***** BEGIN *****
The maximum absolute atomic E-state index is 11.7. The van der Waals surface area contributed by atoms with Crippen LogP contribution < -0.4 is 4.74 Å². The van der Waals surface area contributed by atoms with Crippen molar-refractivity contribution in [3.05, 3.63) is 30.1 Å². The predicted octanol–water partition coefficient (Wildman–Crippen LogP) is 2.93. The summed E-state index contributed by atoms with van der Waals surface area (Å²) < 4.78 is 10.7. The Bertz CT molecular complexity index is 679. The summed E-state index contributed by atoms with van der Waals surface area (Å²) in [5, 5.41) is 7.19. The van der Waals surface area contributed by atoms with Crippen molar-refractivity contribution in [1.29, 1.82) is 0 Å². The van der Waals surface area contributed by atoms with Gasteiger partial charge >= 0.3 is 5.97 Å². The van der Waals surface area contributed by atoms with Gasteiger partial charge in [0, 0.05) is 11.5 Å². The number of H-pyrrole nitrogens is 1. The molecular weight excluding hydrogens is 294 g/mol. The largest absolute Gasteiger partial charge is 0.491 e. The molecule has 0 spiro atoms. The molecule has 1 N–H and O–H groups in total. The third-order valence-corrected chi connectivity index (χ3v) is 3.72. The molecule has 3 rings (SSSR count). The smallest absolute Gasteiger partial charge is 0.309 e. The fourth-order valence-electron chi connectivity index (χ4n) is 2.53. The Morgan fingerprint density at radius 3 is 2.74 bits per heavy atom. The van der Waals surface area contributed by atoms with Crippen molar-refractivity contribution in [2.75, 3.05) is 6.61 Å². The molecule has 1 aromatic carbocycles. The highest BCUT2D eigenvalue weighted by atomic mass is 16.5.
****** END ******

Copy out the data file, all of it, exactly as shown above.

The maximum absolute atomic E-state index is 11.7. The van der Waals surface area contributed by atoms with Crippen LogP contribution < -0.4 is 4.74 Å². The van der Waals surface area contributed by atoms with Crippen molar-refractivity contribution in [3.05, 3.63) is 30.1 Å². The predicted octanol–water partition coefficient (Wildman–Crippen LogP) is 2.93. The summed E-state index contributed by atoms with van der Waals surface area (Å²) < 4.78 is 10.7. The Bertz CT molecular complexity index is 679. The summed E-state index contributed by atoms with van der Waals surface area (Å²) in [5, 5.41) is 7.19. The van der Waals surface area contributed by atoms with Crippen molar-refractivity contribution in [1.29, 1.82) is 0 Å². The van der Waals surface area contributed by atoms with Gasteiger partial charge >= 0.3 is 5.97 Å². The van der Waals surface area contributed by atoms with Gasteiger partial charge in [0, 0.05) is 11.5 Å². The number of H-pyrrole nitrogens is 1. The molecular weight excluding hydrogens is 294 g/mol. The largest absolute Gasteiger partial charge is 0.491 e. The molecule has 0 spiro atoms. The molecule has 1 N–H and O–H groups in total. The third-order valence-corrected chi connectivity index (χ3v) is 3.72. The molecule has 3 rings (SSSR count). The smallest absolute Gasteiger partial charge is 0.309 e. The fourth-order valence-electron chi connectivity index (χ4n) is 2.53. The Morgan fingerprint density at radius 3 is 2.74 bits per heavy atom. The van der Waals surface area contributed by atoms with Crippen molar-refractivity contribution in [2.75, 3.05) is 6.61 Å². The molecule has 1 aromatic carbocycles. The highest BCUT2D eigenvalue weighted by atomic mass is 16.5.